It’s hard to fathom, says U.S. Sen. Ben Cardin, why the Equal Rights Amendment — which Congress sent to the states for ratification when he was a young state delegate 51 years ago — is still not part of the Constitution.
“It’s basic fairness,” the Maryland Democrat said of the ERA, which was overwhelmingly passed by the Senate in 1972, beginning a winding path that supporters believe will eventually make it the 28th Amendment.
Cardin was 28 then. He turned 80 on Oct. 5, but a few things have not changed. He remains passionate about the ERA and still believes it will be ratified, even if he sometimes appears incredulous that it has taken this long.
The ERA would enshrine women’s equality in the Constitution by mandating that “equality of rights under the law shall not be denied or abridged by the United States or by any state on account of sex.”
With Cardin as a supporter, Maryland was among the first states to ratify the ERA in 1972. Thirty-five states — three fewer than needed — approved it by the deadline, which was originally 1979 but extended to 1982.
“I knew we had a long way to go in 1979,” Cardin said. “But I am proud of the progress we’ve made.”
He noted that women constitute 28% of the members of the House and Senate. While far less than their percentage of the general population (a little more than 50%), that is a record high.
Three additional states — Nevada, Illinois and Virginia — ratified the ERA in recent years, but opponents argue that it is meaningless since the original deadline was not met. Two years after Virginia ratified the ERA in 2020, Republican Attorney General Jason Miyares said his state would halt legal efforts to get the ratification recognized by the federal government.
Many ERA backers say it would bolster abortion rights, expand protections against discrimination in employment, health care and other fields, and broaden federal authority to legislate against gender-based violence.
The measure has encountered resistance from Republicans who argue that it contains vague language and isn’t needed because the 14th Amendment protects women by ensuring equal protection under the law.
If the issue has appeared to recede in the public consciousness over the years, that may be because “most Americans think it’s in our Constitution” already, said Cardin, interviewed recently in the Capitol Hill office he will vacate when he retires from the Senate at the end of next year.
“Many states, including Maryland, have an ERA in their constitutions. The language is different in different states,” Cardin said. “But we still need the federal protection because there are tens of millions of women that are not protected in the states in which they live. And secondly, the states’ protection is not as strong as federal protection.”
To Cardin, the ERA will forever be tied to the women in his life, including Myrna, his wife of nearly 60 years, and his late mother, Dora, a schoolteacher. “You really get personal about it,” he said. “My wife has been extremely active and a real ally. And then, of course, I’m blessed with a daughter and two granddaughters.”
Cardin has been introducing Senate resolutions since 2012 to give the ERA a new shot by erasing previous deadlines for states to ratify it. He says the Constitution does not mandate a deadline for states to ratify amendments. None of his measures have gained the 60 votes needed to overcome Senate filibusters.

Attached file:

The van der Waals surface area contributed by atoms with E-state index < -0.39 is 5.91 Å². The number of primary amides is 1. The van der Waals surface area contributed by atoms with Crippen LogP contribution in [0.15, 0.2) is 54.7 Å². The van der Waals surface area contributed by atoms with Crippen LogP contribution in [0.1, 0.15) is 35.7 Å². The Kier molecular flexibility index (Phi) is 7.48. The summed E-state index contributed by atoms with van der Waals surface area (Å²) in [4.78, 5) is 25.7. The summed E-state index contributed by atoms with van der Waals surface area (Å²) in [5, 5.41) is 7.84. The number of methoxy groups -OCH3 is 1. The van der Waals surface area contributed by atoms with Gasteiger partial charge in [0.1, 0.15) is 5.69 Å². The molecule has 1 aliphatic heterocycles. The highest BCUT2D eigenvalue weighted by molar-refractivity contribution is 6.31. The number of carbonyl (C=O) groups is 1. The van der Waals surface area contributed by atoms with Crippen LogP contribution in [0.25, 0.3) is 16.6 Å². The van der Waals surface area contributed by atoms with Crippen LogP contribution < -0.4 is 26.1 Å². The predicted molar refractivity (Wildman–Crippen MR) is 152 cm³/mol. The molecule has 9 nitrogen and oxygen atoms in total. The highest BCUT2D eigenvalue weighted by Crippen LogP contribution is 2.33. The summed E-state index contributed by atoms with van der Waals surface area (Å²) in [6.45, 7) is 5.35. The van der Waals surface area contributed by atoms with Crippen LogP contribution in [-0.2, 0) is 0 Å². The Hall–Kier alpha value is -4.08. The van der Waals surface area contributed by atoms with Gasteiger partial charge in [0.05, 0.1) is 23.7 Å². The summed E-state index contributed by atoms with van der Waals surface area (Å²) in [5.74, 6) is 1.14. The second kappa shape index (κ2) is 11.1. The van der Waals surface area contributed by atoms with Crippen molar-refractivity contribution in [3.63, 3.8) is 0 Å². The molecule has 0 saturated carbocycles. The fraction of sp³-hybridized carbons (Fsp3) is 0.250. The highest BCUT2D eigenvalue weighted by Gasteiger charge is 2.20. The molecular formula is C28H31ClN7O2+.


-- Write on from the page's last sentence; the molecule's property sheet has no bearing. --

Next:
“We have a strict interpretation standard that applies to discrimination on race and religion. We want the same protection on gender,” Cardin said.
Bettina Hager, the Washington, D.C., director of the ERA Coalition, an advocacy organization, has worked with Cardin on the issue. “I think it would be completely wonderful to see Sen. Cardin, who’s put so much time and effort in this, be the person who is the lead sponsor when it gets across the finish line,” she said.
Should Congress revive the ERA after Cardin departs in January 2025, “it wouldn’t have happened without all the leadership that he’s shown over the past decade-plus,” Hager said.
Cardin began his political career as a member of the House of Delegates in 1967 while still a law student. The senator, who lives in Pikesville, will have served three six-year terms when he leaves. He has emphasized international human rights, the ERA, and assisting Baltimore and the Chesapeake Bay.
In April, Cardin’s most recent effort to overcome a Republican-led filibuster on the ERA received 51 votes, although one supporter, California Democrat Dianne Feinstein, missed the vote due to illness, and Majority Leader Chuck Schumer switched his vote from “yes” to “no” in a procedural maneuver to allow Democrats to bring up the resolution at a later date.
Before the vote, about a dozen U.S. House supporters of the amendment — led by Democratic Rep. Ayanna Pressley of Massachusetts — marched across the Capitol to the Senate chamber loudly chanting, “ERA! Now!”
Two of the chamber’s 49 Republicans, Alaska’s Lisa Murkowski and Maine’s Susan Collins, supported the measure.
Afterward, Cardin appeared outside the Capitol at an upbeat news conference with Schumer, Pressley and other ERA supporters, including actor and activist Alyssa Milano.
“There is no deadline on equality,” Cardin said.
The ERA was first proposed in 1923 by women’s suffrage movement leaders.
Zakiya Thomas, president and CEO of the ERA Coalition, said her organization emphasizes educating people that the ERA has not been ratified, and that the “patchwork of laws we have to protect against discrimination” is not enough.
“We’re 100 years into the process of the Equal Rights Amendment,” Thomas said “And in our life span, that’s a long thing, but in the life span of moving progress and moving a nation, I think it’s a short window and I’m very excited about the kind of energy we’re seeing around this.”